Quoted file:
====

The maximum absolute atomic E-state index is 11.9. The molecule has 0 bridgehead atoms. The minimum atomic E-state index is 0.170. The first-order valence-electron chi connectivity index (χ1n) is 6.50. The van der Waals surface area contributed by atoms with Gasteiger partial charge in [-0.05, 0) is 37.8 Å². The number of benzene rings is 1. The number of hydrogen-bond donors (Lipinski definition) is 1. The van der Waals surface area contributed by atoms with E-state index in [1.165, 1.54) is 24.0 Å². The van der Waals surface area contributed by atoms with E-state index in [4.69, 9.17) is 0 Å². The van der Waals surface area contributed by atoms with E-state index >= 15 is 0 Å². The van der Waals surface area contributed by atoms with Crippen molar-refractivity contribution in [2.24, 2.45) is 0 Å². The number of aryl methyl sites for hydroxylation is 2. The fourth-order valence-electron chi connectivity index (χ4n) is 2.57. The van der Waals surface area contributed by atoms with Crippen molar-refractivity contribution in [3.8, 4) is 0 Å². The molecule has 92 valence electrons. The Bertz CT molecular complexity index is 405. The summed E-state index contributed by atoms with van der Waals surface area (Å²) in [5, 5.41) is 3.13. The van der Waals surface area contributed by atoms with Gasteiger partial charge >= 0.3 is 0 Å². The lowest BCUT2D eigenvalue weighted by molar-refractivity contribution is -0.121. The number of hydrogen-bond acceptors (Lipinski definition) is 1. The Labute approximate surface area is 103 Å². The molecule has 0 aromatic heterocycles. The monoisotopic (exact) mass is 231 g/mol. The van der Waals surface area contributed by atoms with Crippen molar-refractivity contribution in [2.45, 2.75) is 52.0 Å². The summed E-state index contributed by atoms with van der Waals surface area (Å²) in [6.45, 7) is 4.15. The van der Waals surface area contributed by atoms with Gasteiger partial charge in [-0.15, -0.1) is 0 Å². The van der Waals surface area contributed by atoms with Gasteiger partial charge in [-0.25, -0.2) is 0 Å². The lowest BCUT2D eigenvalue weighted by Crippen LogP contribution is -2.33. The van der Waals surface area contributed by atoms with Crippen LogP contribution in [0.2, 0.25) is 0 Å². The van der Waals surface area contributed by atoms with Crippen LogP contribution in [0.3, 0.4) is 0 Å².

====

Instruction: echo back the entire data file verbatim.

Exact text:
The maximum absolute atomic E-state index is 11.9. The molecule has 0 bridgehead atoms. The minimum atomic E-state index is 0.170. The first-order valence-electron chi connectivity index (χ1n) is 6.50. The van der Waals surface area contributed by atoms with Gasteiger partial charge in [-0.05, 0) is 37.8 Å². The number of benzene rings is 1. The number of hydrogen-bond donors (Lipinski definition) is 1. The van der Waals surface area contributed by atoms with E-state index in [1.165, 1.54) is 24.0 Å². The van der Waals surface area contributed by atoms with E-state index in [4.69, 9.17) is 0 Å². The van der Waals surface area contributed by atoms with E-state index >= 15 is 0 Å². The van der Waals surface area contributed by atoms with Crippen molar-refractivity contribution in [2.24, 2.45) is 0 Å². The number of aryl methyl sites for hydroxylation is 2. The fourth-order valence-electron chi connectivity index (χ4n) is 2.57. The van der Waals surface area contributed by atoms with Crippen molar-refractivity contribution in [3.8, 4) is 0 Å². The molecule has 92 valence electrons. The Bertz CT molecular complexity index is 405. The summed E-state index contributed by atoms with van der Waals surface area (Å²) in [5, 5.41) is 3.13. The van der Waals surface area contributed by atoms with Gasteiger partial charge >= 0.3 is 0 Å². The lowest BCUT2D eigenvalue weighted by molar-refractivity contribution is -0.121. The number of hydrogen-bond acceptors (Lipinski definition) is 1. The Labute approximate surface area is 103 Å². The molecule has 0 aromatic heterocycles. The monoisotopic (exact) mass is 231 g/mol. The van der Waals surface area contributed by atoms with Crippen molar-refractivity contribution in [2.45, 2.75) is 52.0 Å². The summed E-state index contributed by atoms with van der Waals surface area (Å²) in [6.45, 7) is 4.15. The van der Waals surface area contributed by atoms with Gasteiger partial charge in [-0.15, -0.1) is 0 Å². The van der Waals surface area contributed by atoms with Gasteiger partial charge in [-0.25, -0.2) is 0 Å². The lowest BCUT2D eigenvalue weighted by Crippen LogP contribution is -2.33. The van der Waals surface area contributed by atoms with Crippen LogP contribution in [0.2, 0.25) is 0 Å². The van der Waals surface area contributed by atoms with Crippen LogP contribution in [0.3, 0.4) is 0 Å².